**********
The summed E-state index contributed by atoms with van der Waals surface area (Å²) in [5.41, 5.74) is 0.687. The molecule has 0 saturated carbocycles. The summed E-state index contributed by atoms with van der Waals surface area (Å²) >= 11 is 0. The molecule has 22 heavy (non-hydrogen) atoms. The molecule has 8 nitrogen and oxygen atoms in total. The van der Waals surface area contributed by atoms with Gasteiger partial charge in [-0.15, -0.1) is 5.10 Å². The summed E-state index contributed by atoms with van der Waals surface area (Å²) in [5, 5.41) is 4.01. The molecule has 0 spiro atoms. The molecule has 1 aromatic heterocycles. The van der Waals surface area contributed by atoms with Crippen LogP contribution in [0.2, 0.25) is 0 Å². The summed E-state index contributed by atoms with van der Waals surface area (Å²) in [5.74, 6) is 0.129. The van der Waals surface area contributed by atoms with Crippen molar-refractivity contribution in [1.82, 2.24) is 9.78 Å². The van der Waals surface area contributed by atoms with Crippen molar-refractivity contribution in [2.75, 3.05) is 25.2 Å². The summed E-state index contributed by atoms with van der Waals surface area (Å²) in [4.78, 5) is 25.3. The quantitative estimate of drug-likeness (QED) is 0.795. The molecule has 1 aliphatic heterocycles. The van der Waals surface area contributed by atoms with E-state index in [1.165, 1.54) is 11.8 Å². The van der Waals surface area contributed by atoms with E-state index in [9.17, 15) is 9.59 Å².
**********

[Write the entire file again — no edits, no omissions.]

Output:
The summed E-state index contributed by atoms with van der Waals surface area (Å²) in [5.41, 5.74) is 0.687. The molecule has 0 saturated carbocycles. The summed E-state index contributed by atoms with van der Waals surface area (Å²) >= 11 is 0. The molecule has 22 heavy (non-hydrogen) atoms. The molecule has 8 nitrogen and oxygen atoms in total. The van der Waals surface area contributed by atoms with Gasteiger partial charge in [-0.15, -0.1) is 5.10 Å². The summed E-state index contributed by atoms with van der Waals surface area (Å²) in [5, 5.41) is 4.01. The molecule has 0 spiro atoms. The molecule has 1 aromatic heterocycles. The van der Waals surface area contributed by atoms with Crippen LogP contribution in [0.2, 0.25) is 0 Å². The summed E-state index contributed by atoms with van der Waals surface area (Å²) in [5.74, 6) is 0.129. The van der Waals surface area contributed by atoms with Crippen molar-refractivity contribution in [1.82, 2.24) is 9.78 Å². The van der Waals surface area contributed by atoms with Crippen molar-refractivity contribution in [2.75, 3.05) is 25.2 Å². The summed E-state index contributed by atoms with van der Waals surface area (Å²) in [4.78, 5) is 25.3. The quantitative estimate of drug-likeness (QED) is 0.795. The molecule has 1 aliphatic heterocycles. The van der Waals surface area contributed by atoms with E-state index in [1.165, 1.54) is 11.8 Å². The van der Waals surface area contributed by atoms with E-state index in [9.17, 15) is 9.59 Å².